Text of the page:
Construction at College Hill Mansion puts events on hold

Published On: Sep 28 2012 06:16:36 PM HST   Updated On: Sep 29 2012 08:53:29 AM HST

For the second time in as many years, taxpayers money is going to renovate what was designated as the UH President’s residence.

A long list of repairs is underway at College Hill.

It includes a new roof, windows and gutters, along with the installation of solar panel. solar water heaters and siding as well as plumbing and electrical work.

The base contract is $680,000 but the amount could exceed that if there are unforeseen problems.

But it wasn't too long ago that the university had crews working on the porte cochere, the back lanai and the guest cottage.

Two years ago UH spent close to a half a million on repairing termite damage.

The work included repairs on the main house and in an adjacent cottage.

Crews replaced the wood floors in the dining and living rooms, as well as a few doors They also had to shore up the lanai floor.

That was on top of more than a million dollars of construction that was spent under Evan Dobelle, the president at the time when he lived in the home,

UH student Michael Honda thinks the administration's priorities are in the wrong place.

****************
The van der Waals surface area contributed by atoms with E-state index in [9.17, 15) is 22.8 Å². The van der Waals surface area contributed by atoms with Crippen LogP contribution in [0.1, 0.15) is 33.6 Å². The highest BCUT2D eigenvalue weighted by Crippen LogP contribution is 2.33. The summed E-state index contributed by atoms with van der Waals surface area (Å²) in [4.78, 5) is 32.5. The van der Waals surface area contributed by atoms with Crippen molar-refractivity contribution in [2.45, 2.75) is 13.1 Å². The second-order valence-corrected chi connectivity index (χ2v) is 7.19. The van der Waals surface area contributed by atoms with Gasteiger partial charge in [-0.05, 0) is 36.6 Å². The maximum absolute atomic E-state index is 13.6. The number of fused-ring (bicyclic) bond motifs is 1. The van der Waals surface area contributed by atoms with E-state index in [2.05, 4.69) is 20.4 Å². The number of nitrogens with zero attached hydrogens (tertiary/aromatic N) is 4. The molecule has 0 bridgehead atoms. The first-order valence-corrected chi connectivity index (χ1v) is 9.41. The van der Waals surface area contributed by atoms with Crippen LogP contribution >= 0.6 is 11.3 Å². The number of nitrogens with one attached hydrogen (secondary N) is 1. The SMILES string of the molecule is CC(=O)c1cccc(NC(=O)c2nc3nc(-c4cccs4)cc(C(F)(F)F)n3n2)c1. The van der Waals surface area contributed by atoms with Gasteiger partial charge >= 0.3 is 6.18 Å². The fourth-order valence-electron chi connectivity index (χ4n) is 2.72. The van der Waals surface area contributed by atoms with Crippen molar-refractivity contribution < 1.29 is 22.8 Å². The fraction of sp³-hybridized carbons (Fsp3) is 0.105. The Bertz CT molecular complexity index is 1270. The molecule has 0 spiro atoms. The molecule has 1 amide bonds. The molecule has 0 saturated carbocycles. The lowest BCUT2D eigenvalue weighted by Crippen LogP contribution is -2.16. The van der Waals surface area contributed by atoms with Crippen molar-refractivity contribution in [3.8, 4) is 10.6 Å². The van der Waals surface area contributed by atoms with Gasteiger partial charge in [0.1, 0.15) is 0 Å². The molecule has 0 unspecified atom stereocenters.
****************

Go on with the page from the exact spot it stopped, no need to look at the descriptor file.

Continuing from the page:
He doesn’t see the money going toward improving student learning conditions.

Honda wishes work could go toward better labs in the arts and sciences and for fixing bathrooms which he sees as basic.

"How about just a little bit money to clean up a bathroom or two? Actually, I've been in bathrooms where there is no soap and toilet paper," said Honda.

Freshman Chelsea Cobb said she was shocked at the conditions in her first class on the first day of school in Miller Hall, where 40 students were crammed into a tiny room with no Internet and a broken air conditioner.

"I am not a princess. I am from Ewa, I can handle a fan. And there was no wiggle room, I am trying to take notes and am bumping the kid next to me, and I am like, 'I am so sorry,'" said Cobb.

Cobb said her instructor actually cancelled class for a week until the university found a new room.

UH President M.R.C. Greenwood broke tradition by opting not to live in at College Hill when she was hired.

She opted to rent a luxury apartment at the Waikiki Watermark with the $60,000 housing allowance that UH regents approved.

For the last two years, the Manoa mansion has been used for meetings and receptions.

Now, those are on hold while the construction work is underway.


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